Russell Maxwell scored with 26 seconds to go to give the Seattle Thunderbirds a 4-3 win over division rival Tri-City Americans, but the main event was a series of "disagreements" in the third period leading to a massive line brawl.
As you can see in the video below, Americans forward Devon McAndrews crosschecked the Thunderbirds defenceman in the back following the customary hey-get-away-from-my-goalie shove by Wardley:
(Headline idea: 'NO LOVE LOST ON VALENTI—')
Then all hell broke loose. The 3,482 fans in attendance at the ShoWare Center in Kent all seemed to enjoy the sound of teenagers fists cracking on hockey helmet shells, with the sequence resulting in 17 infractions resulting in 84 penalty minutes.
After a brief scrum, Tri-City's Parker Wotherspoon and Seattle's Jaimen Yakubowski are able to pull away and drop the mitts first. The play-by-play man notes this is a very important detail, since the first fight is "free" and any fights following the incident will result in game misconducts. Jaimen made better use of the Free Parking space than Parker did, ironically, knocking him to the ice with body blows quite early in the bout.
Before Yakubowski is able to finish off Wotherspoon, the camera briefly cuts away to show Russell Maxwell try and pry Justin Gutierrez away from the scrum. Luckily for the T-Birds, Maxwell, who wound up scoring the winning goal after a three-goal rally by the Americans (it was 3-0 at this point for Seattle, which may have led to some of the bad blood) didn't drop his gloves to punch Gutierrez. Those two, and Seattle's Sam McKechnie, whom Gutierrez starts elbowing at the 0:34 mark of the video, were all charged for roughing.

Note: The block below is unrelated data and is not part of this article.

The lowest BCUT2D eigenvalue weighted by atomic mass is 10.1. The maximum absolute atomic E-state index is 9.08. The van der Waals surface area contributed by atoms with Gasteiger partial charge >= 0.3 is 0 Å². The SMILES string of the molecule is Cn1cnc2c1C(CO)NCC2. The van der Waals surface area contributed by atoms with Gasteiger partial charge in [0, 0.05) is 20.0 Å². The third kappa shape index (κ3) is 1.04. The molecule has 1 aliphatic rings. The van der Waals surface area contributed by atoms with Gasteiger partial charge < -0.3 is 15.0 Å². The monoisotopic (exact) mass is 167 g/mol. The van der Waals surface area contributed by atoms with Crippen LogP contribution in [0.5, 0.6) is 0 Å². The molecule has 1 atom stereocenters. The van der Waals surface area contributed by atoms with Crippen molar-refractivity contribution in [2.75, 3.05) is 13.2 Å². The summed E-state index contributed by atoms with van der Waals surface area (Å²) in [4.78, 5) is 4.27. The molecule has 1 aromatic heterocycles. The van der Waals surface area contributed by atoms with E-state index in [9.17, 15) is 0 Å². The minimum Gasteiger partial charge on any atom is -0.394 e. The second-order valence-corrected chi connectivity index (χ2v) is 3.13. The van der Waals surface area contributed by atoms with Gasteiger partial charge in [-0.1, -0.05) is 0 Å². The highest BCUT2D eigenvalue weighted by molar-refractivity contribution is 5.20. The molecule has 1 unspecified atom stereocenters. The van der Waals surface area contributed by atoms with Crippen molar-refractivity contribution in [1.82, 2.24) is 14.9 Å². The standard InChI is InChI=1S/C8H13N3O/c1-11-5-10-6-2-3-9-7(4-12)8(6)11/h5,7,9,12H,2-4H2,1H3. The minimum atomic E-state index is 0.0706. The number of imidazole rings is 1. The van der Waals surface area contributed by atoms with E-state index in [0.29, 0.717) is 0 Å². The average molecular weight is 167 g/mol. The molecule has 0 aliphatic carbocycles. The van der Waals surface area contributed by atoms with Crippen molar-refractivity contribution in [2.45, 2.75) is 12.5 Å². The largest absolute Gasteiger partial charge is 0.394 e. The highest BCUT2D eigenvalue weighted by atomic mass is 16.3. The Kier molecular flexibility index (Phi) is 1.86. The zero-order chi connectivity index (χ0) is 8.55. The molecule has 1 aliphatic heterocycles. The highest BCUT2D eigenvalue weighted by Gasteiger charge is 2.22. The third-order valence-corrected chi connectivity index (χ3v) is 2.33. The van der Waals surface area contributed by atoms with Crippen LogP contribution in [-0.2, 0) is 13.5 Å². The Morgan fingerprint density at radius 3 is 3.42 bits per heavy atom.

The officials are able to separate that scrum, but there are several other pairings. The first to take shape is Jared Hauf fighting McAndrews, who commit the original infraction against Wardley. Hauf, at 6-foot-6 and 216 lbs, was the biggest player on the ice for Seattle and the only player bigger than McAndrews' 6-foot-4 and 210 lbs.
Coming into the game, Wardley, wearing 27 for the T-Birds, had 302 penalty minutes in 136 career WHL games. Matthew Gelinas, wearing 4 for the Americans, had 30 penalty minutes in 36 career WHL games. The result is about what you'd expect, especially knowing that Wardley has some recent history being the focal point of a brawl, and Gelinas was tired from a fight earlier in the game. Pick your spots better, Matthew.
Every fight winds up the same way: a Seattle team more experienced at the rough stuff stands over a defeated opponent and slowly skates away. There doesn't appear to be any lingering aggression following the events.
Despite these fights all winding up in favour of Seattle, who were no doubt spurred on as a team by watching all five players on the ice come out in defence of their goaltender, the Americans scored three quick goals, including a shorthanded goal on the ensuing Seattle powerplay (yes, Seattle got a powerplay out of all this, and it wasn't for McAdams' initial cross-check. I'm sure there's a valid explanation for that).
Unfortunately, that wasn't it for the violence. After Tri-City made it 3-1, Tri-City's Josh Thrower came in from a pretty solid hit on Seattle's Keegan Kolesar, to which 6-foot-3, 210-lb Justin Hickman and all 124 penalty minutes on the season took exception (oops):
Thrower doesn't seem to want to take part initially, but Hickman is really persuasive. Despite Thrower dropping his mitts about thirty feet away from Hickman, it's the T-Birds captain who gets tagged with the instigator minor. Tri-City's Parker Bowles would score on the powerplay to make the score 3-2.
All in all, despite the penalties, this all seemed to end amicably, although at what point does it start to become worrying that the Thunderbirds have now taken part in two line brawls over the last month? The T-Birds are second in the WHL in fighting majors, behind (not surprisingly) the Lethbridge Hurricanes and yes, while there's something to be said about protecting the team's young offensive stars, having three players who would be disciplined under the Ontario Hockey League's ten-fight rule isn't really something to be proud of, nor can a team really be proud of seven of the team's 71 fighting majors have been assessed to players under the age of 18.